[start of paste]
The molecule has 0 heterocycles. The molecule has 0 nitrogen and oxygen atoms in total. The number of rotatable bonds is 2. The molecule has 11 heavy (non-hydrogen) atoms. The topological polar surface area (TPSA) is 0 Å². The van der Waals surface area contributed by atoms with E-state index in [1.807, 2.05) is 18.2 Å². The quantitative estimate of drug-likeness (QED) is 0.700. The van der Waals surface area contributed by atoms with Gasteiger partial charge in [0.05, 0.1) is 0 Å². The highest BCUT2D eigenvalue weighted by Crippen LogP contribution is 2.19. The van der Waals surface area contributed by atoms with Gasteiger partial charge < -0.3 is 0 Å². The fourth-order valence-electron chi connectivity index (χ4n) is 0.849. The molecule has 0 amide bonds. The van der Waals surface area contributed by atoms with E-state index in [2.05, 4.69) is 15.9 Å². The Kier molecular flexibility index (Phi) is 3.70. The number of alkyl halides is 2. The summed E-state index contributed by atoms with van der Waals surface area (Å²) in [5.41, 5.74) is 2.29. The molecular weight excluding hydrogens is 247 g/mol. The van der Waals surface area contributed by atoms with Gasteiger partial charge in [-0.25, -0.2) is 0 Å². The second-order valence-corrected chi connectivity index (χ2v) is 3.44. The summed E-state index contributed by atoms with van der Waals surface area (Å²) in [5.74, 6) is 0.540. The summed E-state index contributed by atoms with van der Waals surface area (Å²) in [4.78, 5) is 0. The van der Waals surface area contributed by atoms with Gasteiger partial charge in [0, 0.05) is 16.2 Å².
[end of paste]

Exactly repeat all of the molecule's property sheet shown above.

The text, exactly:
The molecule has 0 heterocycles. The molecule has 0 nitrogen and oxygen atoms in total. The number of rotatable bonds is 2. The molecule has 11 heavy (non-hydrogen) atoms. The topological polar surface area (TPSA) is 0 Å². The van der Waals surface area contributed by atoms with E-state index in [1.807, 2.05) is 18.2 Å². The quantitative estimate of drug-likeness (QED) is 0.700. The van der Waals surface area contributed by atoms with Gasteiger partial charge in [0.05, 0.1) is 0 Å². The highest BCUT2D eigenvalue weighted by Crippen LogP contribution is 2.19. The van der Waals surface area contributed by atoms with Gasteiger partial charge < -0.3 is 0 Å². The fourth-order valence-electron chi connectivity index (χ4n) is 0.849. The molecule has 0 amide bonds. The van der Waals surface area contributed by atoms with E-state index in [2.05, 4.69) is 15.9 Å². The Kier molecular flexibility index (Phi) is 3.70. The number of alkyl halides is 2. The summed E-state index contributed by atoms with van der Waals surface area (Å²) in [5.41, 5.74) is 2.29. The molecular weight excluding hydrogens is 247 g/mol. The van der Waals surface area contributed by atoms with Gasteiger partial charge in [-0.25, -0.2) is 0 Å². The second-order valence-corrected chi connectivity index (χ2v) is 3.44. The summed E-state index contributed by atoms with van der Waals surface area (Å²) in [5.74, 6) is 0.540. The summed E-state index contributed by atoms with van der Waals surface area (Å²) in [4.78, 5) is 0. The van der Waals surface area contributed by atoms with Gasteiger partial charge in [0, 0.05) is 16.2 Å².